5. If a State which has withdrawn from the Union asks to rejoin, its request shall be subject to the procedure referred to in Article 49.

So, to begin with, let’s look at paragraph one of Article 50:

1. Any Member State may decide to withdraw from the Union in accordance with its own constitutional requirements.

What does this mean? I think there are two key elements to this.  The first is “decide” and the second is “in accordance with its own constitutional requirements”.

The reference to “decide” is crucial. It means there has to be a decision.  Without a decision, nothing else follows. It is the Marley’s Ghost of Article 50.

The provisions which come afterwards in Article 50 do not even become engaged unless there is a decision.

So what is a decision?

In my view a decision in a UK context may be one of a number of things:

– a decision by the Prime Minister in accordance with the “royal prerogative” (that is, in accordance with the legal fiction that the Prime Minister can exercise powers on behalf of the Crown);

– as above, but the decision being made by the Prime Minister either in consultation with his or her cabinet, or after a vote of cabinet (or conceivably the same but with consulting the Privy Council instead);

– a decision by the Prime Minster following a resolution or motion in either House of Parliament or by both houses;

– a decision not by the Prime Minister but one embedded somehow in a new Act of Parliament (or a special statutory instrument or “order in council”), or a decision made in compliance with an existing statutory or similar regime; or

– any of the above following consultation with – or even the consent of  – the devolved governments of Scotland, Wales, and Northern Ireland.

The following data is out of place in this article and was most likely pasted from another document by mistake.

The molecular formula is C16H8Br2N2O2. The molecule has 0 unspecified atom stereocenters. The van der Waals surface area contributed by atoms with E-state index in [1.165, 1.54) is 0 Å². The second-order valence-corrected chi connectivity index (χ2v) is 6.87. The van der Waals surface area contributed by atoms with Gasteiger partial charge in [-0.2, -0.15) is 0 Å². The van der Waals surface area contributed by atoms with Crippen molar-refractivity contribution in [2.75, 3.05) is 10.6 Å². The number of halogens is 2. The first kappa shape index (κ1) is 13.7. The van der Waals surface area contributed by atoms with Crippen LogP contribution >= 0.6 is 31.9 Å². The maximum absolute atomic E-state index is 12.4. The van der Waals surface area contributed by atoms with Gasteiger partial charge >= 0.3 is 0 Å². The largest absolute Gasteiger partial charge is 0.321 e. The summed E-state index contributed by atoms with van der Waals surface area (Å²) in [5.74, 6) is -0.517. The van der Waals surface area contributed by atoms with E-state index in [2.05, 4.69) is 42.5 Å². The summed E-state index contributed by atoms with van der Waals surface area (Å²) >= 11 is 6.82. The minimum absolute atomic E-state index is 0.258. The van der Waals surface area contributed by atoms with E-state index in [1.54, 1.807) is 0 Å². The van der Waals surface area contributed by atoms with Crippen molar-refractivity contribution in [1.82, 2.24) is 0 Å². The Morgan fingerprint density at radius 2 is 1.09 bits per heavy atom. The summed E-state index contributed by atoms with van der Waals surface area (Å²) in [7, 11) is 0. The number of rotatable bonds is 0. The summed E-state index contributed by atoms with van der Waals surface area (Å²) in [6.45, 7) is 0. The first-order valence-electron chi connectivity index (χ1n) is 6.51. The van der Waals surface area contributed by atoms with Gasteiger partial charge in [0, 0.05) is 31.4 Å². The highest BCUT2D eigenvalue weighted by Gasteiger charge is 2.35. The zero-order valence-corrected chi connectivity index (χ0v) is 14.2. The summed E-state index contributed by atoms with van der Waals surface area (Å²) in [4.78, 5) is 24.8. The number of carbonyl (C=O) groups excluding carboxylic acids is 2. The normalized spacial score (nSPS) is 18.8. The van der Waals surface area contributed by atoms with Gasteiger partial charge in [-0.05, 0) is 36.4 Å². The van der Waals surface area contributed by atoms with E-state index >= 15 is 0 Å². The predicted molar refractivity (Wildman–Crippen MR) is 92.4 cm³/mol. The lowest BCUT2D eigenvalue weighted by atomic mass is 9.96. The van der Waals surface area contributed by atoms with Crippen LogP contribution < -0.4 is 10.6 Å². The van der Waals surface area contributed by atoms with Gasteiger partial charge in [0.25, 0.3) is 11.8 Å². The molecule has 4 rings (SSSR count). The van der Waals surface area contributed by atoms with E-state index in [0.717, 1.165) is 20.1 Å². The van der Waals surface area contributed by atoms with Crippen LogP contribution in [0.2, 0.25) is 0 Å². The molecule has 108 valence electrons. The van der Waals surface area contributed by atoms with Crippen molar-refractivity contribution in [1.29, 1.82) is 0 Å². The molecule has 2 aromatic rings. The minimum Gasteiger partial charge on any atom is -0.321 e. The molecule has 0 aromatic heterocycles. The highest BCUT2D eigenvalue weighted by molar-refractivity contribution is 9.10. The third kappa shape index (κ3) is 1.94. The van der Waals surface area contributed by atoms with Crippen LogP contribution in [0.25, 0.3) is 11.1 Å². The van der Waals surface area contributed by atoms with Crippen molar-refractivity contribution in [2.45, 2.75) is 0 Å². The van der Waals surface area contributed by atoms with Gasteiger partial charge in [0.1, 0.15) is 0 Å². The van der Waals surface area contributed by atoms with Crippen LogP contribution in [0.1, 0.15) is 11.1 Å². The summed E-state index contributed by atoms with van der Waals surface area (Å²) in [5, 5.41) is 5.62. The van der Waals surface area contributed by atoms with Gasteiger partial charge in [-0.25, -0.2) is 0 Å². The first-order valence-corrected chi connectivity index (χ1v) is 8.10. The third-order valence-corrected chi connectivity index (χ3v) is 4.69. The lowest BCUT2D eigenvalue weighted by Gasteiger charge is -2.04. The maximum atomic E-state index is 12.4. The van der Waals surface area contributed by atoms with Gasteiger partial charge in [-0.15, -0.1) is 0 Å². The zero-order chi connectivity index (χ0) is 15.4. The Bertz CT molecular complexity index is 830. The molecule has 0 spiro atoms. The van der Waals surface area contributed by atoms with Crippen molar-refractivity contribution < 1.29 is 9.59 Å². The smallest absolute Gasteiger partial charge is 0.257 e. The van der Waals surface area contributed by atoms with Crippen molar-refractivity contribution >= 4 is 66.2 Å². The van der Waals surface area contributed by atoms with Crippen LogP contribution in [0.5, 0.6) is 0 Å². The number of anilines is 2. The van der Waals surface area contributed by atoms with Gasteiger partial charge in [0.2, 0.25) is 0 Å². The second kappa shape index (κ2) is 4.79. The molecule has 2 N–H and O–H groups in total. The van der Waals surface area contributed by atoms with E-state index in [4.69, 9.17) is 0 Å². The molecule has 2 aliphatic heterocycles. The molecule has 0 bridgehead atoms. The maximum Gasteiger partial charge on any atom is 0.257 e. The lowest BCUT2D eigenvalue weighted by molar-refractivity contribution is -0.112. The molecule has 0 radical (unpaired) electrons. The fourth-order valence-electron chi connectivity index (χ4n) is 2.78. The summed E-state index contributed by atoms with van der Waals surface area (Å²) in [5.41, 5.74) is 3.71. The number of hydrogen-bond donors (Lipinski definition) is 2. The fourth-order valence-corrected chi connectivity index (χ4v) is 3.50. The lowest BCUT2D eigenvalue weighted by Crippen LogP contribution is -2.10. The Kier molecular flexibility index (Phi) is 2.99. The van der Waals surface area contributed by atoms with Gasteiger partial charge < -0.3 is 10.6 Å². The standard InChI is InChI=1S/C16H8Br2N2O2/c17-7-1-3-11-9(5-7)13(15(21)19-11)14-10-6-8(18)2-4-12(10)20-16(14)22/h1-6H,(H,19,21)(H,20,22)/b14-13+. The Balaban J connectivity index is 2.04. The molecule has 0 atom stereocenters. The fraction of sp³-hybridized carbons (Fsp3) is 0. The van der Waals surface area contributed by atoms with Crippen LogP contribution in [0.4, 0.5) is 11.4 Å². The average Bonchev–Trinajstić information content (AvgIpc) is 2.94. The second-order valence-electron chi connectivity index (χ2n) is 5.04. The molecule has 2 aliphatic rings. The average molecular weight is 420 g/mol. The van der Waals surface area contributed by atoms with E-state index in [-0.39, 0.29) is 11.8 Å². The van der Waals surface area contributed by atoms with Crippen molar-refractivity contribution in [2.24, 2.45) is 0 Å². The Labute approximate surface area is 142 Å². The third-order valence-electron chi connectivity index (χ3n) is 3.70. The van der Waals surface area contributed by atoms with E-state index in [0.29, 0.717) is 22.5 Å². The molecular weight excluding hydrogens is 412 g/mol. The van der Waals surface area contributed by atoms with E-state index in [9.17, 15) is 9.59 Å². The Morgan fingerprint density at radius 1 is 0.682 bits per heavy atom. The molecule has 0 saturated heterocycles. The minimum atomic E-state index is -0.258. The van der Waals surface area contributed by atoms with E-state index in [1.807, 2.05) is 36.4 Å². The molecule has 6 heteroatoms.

Any of these would be a decision for the purposes of Article 50(1). And each would be decision it would be fair and plausible to say is “in accordance with [UK’s] own constitutional requirements”.

The UK does not have a codified constitution.  Some would say it has not got a “written constitution” (though my view is that the UK constitution is (largely) written down, it is just not written down in one place; it is instead spread out over many texts and legal instruments).

But what the UK constitutional does not have, at least not in any explicit way, are prescriptive “constitutional requirements” – where one could point to a text and say: A-ha! That is how to make a decision to exercise a power under an existing treaty!

Without such a helpful provision, one can only look at how formal decisions can be made by those with political power in the UK, and the five examples set out above seem to all meet the Article 50(1) wording: they are “decisions” made “in accordance with [UK’s] own constitutional requirements”.

What does not meet the Article 50(1) wording, either as a “decision” or something made “in accordance with [UK’s] own constitutional requirements” is the mere result of a non-binding referendum.

The referendum on EU membership was advisory not mandatory. It was deliberately drafted by Parliament not to have any legal consequences.  (The last UK-wide referendum, on the AV voting system, did have such a binding provision, but this time Parliament chose not to include one).

As such, the result of the poll has no more legal standing than the result of a consultation exercise.  It was a glorified opinion survey, and that is what Parliament intended it to be.

The result is not a “decision” for the purposes of Article 50(1) and, on this basis, the other provisions in the provision are not engaged.

(For more on this, see this excellent post by Professor Mark Elliott.)